Water company bosses are facing a ban on bonuses over illegal sewage spills, ITV News West of England reporter Sangita Lal reports from Exmouth
Bosses of water companies which have illegally spilled sewage face a ban on their bonuses.
Environment Secretary Steve Barclay is set to block payouts to executives of firms which are polluting rivers, lakes and seas, starting with bonuses in the 2024-25 financial year from April.
Campaigners, Labour and the Liberal Democrats have been calling for the policy amid outrage at bosses pocketing more than £26 million in bonuses, benefits and incentives over the last four years.
Senior executives from five of the 11 water companies that deal with sewage took bonuses last year, while the other six said they declined after public anger.
Regulator Ofwat will consult on details of the proposed ban later this year.
Causing significant pollution at a bathing site or conservation area, or where a company has been found guilty of serious management failings, is likely to lead to a punishment, according to the Department for Environment, Food and Rural Affairs.
The development comes as water companies could be fined up to a 10% of their turnover for poor customer service, under new powers given to Ofwat.
Ofwat said there are too many instances where customers feel let down and their supplier does not have their best interests at heart, after a fall in satisfaction across most of the companies.
The regulator already has the power to block companies paying out money to shareholders if they fail to meet performance standards, and can impose fines.
A separate report by the Consumer Council for Water (CCW) in September found that Southern Water was the most complained-about company, with three times higher than average.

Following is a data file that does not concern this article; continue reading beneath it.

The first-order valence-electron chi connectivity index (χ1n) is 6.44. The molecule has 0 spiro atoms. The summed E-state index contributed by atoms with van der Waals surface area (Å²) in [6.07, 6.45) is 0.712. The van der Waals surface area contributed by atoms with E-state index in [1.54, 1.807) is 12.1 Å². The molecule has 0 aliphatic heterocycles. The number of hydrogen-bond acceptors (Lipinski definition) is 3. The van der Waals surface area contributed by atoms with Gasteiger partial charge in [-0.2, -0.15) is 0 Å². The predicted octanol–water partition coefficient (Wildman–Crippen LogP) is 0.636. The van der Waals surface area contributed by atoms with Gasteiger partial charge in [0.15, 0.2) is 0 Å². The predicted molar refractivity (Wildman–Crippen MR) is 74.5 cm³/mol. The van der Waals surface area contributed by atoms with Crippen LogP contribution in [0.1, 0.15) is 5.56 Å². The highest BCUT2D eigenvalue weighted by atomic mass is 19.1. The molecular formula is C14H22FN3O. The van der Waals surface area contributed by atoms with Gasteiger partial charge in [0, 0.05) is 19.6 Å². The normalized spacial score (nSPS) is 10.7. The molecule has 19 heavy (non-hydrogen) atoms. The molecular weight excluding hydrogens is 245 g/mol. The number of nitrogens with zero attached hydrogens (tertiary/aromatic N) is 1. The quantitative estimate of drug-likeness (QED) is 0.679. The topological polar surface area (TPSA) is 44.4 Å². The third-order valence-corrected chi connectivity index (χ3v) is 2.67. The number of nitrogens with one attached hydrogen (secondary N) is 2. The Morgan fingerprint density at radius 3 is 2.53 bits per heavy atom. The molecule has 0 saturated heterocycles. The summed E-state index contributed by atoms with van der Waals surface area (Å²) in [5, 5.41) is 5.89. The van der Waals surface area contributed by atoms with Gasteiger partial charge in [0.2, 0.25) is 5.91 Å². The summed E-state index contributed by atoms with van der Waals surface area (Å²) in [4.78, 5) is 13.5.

Complaints received by Southern Water were almost three times higher than the overall average for water and sewerage companies, while Thames Water’s were just over one-and-a-half times higher.
More than 230,000 complaints were made to water companies in England and Wales by households in 2022 to 2023.
Environment Secretary Steve Barclay said: "We expect water companies to ensure customers are properly supported when services are disrupted.
"Enforcement action for poor customer service is an important and necessary step to restoring trust in the water sector and has been made possible thanks to government giving Ofwat increased powers to modify the licences of companies in England under the Environment Act.
"We are driving forward more investment, stronger regulation and tougher enforcement through the Plan for Water and will continue working closely with regulators to improve outcomes for both customers and the environment."
Previously, Ofwat announced the average water bill in England and Wales will rise by 6% to £473 a year from April 1.
Money raised from the hike will fund investment in infrastructure to reduce the amount of sewage being spilled in the country's rivers and seas.
A spokesperson for Dwr Cymru Welsh Water said: "Ofwat last year recognised the level of alignment of Welsh Water remuneration awards to delivery for customers and the environment and urged other companies to aspire to such levels.
"The executive directors also decided to forego their annual variable pay awards for the year. We will review Ofwat's consultation and respond in due course."
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